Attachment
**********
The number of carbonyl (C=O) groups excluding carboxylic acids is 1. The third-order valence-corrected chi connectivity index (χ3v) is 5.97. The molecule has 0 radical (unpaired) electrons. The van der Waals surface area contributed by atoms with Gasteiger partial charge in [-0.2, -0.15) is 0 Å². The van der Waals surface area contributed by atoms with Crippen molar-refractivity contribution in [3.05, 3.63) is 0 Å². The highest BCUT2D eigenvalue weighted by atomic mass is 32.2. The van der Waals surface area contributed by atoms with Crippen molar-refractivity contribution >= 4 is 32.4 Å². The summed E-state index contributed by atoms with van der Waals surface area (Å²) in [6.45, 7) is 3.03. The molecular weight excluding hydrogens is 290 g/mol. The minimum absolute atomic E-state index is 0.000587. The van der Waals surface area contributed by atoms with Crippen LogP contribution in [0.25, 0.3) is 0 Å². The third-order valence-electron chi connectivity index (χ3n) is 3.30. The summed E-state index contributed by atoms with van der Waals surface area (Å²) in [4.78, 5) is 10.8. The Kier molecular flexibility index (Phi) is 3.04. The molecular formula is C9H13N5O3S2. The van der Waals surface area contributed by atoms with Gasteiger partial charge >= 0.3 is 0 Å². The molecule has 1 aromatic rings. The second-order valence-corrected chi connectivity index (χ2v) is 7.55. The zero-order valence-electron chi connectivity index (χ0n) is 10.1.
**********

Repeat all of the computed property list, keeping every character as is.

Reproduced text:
The number of carbonyl (C=O) groups excluding carboxylic acids is 1. The third-order valence-corrected chi connectivity index (χ3v) is 5.97. The molecule has 0 radical (unpaired) electrons. The van der Waals surface area contributed by atoms with Gasteiger partial charge in [-0.2, -0.15) is 0 Å². The van der Waals surface area contributed by atoms with Crippen molar-refractivity contribution in [3.05, 3.63) is 0 Å². The highest BCUT2D eigenvalue weighted by atomic mass is 32.2. The van der Waals surface area contributed by atoms with Crippen molar-refractivity contribution >= 4 is 32.4 Å². The summed E-state index contributed by atoms with van der Waals surface area (Å²) in [6.45, 7) is 3.03. The molecular weight excluding hydrogens is 290 g/mol. The minimum absolute atomic E-state index is 0.000587. The van der Waals surface area contributed by atoms with Crippen LogP contribution in [0.25, 0.3) is 0 Å². The third-order valence-electron chi connectivity index (χ3n) is 3.30. The summed E-state index contributed by atoms with van der Waals surface area (Å²) in [4.78, 5) is 10.8. The Kier molecular flexibility index (Phi) is 3.04. The molecular formula is C9H13N5O3S2. The van der Waals surface area contributed by atoms with Gasteiger partial charge >= 0.3 is 0 Å². The molecule has 1 aromatic rings. The second-order valence-corrected chi connectivity index (χ2v) is 7.55. The zero-order valence-electron chi connectivity index (χ0n) is 10.1.